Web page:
On June 4, 1836, following the carelessness of plumbers who were making repairs, a fire broke out in the roofing timbers of Chartres cathedral. The fire spread quickly, destroying the wood frame, the forest, and the cathedral's lead roof. Fortunately, the fire did not advance into the bell tower. There, the great bell was not harmed, sounding for half an hour. Many lower bells were lost, to be replaced in 1840 and 1845 by those still rung today.

The roof was replaced by a beautiful iron frame and a copper roof, built in metal for future safety and for economy, like the partial roof at Southwark Cathedral, London built during the restoration of 1822-25, and the cupola at Mayence [Mainz in Germany], built in 1827 (?). When built, the span over the cathedral's crossing (where the nave crosses the transept) was the largest of any iron-framed construction in Europe. The iron frame looks like a huge boat overturned. The framing has joists of wrought and cast iron, connected by rafters that ensure the rigidity of the structure.

https://www.abelard.org/france/using-metal-in-cathedral-construction.php

The fabric of churches built before 1905 is owned by the state in France, and they've been pretty unsentimental about originality in reconstruction in the past. The reference to 'plumbers' refers to working with lead, the roof cladding.

Given that Notre Dame is such a tourist magnet and earner for Paris and France (it gets more than twice as many visitors than the Tower of London, St Paul's and Westminster Abbey combined) and the building is actually owned by the state it's a bit of a cheek that, other than a minimal amount from the Culture Department, the Archdiocese of Paris is expected pay for its upkeep.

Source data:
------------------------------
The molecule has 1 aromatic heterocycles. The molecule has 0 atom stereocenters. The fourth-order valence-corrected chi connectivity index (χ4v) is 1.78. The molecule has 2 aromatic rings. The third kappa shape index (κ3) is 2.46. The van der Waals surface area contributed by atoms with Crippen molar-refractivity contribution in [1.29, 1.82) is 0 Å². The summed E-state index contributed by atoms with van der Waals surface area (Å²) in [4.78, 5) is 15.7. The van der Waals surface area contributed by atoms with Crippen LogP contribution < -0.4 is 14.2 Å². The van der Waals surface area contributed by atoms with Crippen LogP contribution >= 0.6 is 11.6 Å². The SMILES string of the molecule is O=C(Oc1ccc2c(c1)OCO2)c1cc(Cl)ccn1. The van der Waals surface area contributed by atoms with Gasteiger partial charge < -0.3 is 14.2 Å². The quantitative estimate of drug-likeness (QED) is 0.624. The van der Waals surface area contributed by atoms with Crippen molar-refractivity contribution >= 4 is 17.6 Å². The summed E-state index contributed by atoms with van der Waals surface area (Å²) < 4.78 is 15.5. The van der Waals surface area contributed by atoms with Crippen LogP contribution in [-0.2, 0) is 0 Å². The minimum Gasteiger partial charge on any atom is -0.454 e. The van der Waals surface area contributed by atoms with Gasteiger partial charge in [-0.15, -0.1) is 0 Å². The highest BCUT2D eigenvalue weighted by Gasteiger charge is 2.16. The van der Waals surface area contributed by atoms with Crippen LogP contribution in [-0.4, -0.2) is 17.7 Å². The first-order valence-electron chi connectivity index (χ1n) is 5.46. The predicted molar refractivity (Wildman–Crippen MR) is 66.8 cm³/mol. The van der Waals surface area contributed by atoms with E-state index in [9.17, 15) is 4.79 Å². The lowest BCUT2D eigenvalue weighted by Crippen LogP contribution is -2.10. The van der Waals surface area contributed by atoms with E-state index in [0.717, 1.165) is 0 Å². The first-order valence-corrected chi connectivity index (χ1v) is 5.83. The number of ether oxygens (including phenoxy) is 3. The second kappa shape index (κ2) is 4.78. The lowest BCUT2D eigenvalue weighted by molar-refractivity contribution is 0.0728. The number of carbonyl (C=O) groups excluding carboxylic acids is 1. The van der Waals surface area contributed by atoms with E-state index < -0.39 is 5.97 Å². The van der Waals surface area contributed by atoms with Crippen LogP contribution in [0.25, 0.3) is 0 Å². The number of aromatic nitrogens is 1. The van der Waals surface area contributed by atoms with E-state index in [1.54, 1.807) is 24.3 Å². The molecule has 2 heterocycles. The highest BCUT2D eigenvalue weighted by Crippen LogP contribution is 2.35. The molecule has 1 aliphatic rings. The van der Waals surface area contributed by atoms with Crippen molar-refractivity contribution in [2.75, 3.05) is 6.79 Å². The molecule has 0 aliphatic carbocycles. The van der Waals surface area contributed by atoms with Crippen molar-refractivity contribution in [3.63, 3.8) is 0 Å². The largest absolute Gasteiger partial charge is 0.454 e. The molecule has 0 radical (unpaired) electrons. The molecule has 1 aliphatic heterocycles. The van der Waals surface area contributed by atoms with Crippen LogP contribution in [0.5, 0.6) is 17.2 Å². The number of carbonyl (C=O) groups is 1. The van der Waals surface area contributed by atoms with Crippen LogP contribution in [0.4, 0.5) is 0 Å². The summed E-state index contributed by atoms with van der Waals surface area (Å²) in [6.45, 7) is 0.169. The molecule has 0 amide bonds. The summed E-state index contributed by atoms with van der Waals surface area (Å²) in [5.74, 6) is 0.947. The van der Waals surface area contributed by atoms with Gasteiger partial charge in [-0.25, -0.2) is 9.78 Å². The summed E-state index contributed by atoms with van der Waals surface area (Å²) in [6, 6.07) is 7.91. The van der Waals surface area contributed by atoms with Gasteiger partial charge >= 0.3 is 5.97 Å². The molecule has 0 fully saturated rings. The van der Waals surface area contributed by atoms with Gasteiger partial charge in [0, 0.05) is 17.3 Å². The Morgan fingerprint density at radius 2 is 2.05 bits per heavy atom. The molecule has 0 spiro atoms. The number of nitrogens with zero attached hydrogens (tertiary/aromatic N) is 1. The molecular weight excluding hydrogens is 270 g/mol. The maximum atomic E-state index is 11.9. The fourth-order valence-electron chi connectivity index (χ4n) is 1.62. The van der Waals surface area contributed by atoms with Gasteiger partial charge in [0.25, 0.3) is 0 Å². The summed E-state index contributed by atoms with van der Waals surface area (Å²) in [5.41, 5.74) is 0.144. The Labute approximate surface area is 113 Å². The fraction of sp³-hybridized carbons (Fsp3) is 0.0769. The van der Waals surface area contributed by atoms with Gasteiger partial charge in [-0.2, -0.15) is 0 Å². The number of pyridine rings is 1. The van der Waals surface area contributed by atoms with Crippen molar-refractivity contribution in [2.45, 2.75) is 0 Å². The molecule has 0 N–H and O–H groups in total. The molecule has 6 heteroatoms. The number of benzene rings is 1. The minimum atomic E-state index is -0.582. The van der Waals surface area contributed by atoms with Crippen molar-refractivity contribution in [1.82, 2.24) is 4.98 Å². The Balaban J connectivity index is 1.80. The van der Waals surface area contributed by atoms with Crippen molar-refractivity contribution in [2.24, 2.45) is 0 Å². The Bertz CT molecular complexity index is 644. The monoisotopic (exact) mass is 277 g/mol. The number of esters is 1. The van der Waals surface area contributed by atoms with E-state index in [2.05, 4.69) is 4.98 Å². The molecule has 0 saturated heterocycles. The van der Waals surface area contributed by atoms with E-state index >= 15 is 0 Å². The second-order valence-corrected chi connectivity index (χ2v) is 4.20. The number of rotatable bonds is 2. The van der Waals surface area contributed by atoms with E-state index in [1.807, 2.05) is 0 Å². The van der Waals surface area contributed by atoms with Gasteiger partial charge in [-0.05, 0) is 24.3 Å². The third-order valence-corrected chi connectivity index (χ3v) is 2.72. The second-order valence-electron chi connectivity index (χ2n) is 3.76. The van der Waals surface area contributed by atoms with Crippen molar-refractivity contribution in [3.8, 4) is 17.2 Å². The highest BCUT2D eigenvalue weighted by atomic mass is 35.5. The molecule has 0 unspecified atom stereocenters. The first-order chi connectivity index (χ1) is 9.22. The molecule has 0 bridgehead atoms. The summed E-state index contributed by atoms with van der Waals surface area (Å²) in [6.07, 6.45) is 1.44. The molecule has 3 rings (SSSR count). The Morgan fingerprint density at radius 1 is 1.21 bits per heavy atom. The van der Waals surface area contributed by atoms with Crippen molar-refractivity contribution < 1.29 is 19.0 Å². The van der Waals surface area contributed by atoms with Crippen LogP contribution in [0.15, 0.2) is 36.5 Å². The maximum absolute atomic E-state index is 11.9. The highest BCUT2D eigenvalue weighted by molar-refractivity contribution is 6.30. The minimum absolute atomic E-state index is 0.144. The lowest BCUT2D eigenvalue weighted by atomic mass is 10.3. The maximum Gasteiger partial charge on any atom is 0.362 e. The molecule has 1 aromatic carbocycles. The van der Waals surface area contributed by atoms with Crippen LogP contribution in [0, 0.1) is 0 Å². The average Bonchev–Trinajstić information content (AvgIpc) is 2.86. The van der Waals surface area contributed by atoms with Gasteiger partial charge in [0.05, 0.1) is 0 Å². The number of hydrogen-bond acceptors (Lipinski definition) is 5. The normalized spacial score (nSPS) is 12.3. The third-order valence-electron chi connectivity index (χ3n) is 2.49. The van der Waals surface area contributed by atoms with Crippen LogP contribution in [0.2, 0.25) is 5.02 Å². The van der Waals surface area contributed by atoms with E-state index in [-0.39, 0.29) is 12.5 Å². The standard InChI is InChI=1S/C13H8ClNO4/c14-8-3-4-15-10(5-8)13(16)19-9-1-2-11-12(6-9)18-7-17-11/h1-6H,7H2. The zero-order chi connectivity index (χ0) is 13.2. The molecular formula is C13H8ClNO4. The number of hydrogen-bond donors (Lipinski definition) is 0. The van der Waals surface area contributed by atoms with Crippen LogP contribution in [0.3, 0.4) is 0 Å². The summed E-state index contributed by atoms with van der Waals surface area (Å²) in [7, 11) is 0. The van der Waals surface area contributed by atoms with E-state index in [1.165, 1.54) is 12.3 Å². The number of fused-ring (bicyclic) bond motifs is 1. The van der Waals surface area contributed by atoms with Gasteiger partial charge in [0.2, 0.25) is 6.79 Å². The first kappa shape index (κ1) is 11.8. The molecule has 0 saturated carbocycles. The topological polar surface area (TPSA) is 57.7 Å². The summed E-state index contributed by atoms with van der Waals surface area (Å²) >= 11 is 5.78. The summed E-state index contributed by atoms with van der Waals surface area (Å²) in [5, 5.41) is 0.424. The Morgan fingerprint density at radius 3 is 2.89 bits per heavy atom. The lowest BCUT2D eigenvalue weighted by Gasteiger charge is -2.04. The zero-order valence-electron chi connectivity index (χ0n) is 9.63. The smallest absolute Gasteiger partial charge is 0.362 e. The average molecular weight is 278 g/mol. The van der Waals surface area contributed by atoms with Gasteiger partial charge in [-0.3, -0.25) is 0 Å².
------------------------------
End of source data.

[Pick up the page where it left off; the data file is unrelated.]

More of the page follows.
Quote from: clarion
I completely agree with Reg.

Re: Notre-Dame on fire, apparently...
« Reply #47 on: April 17, 2019, 04:22:26 pm »
My nephew  and his colleagues at Salisbury Cathedral may be some of the experts seconded for the rebuilding.  There's an international shortage of qualified and experienced cathedral stonemasons.

I recall you saying that your nephew was training for that job some years ago.  I thought of him when I read this https://www.bbc.co.uk/news/uk-scotland-edinburgh-east-fife-47673596

I hope you've told him to always take precautions ...
Not fast & rarely furious

tweeting occasional in(s)anities as andrewxclark

Regulator

  • Got a thing for rubber...
Re: Notre-Dame on fire, apparently...
« Reply #48 on: April 17, 2019, 05:37:35 pm »
My nephew  and his colleagues at Salisbury Cathedral may be some of the experts seconded for the rebuilding.  There's an international shortage of qualified and experienced cathedral stonemasons.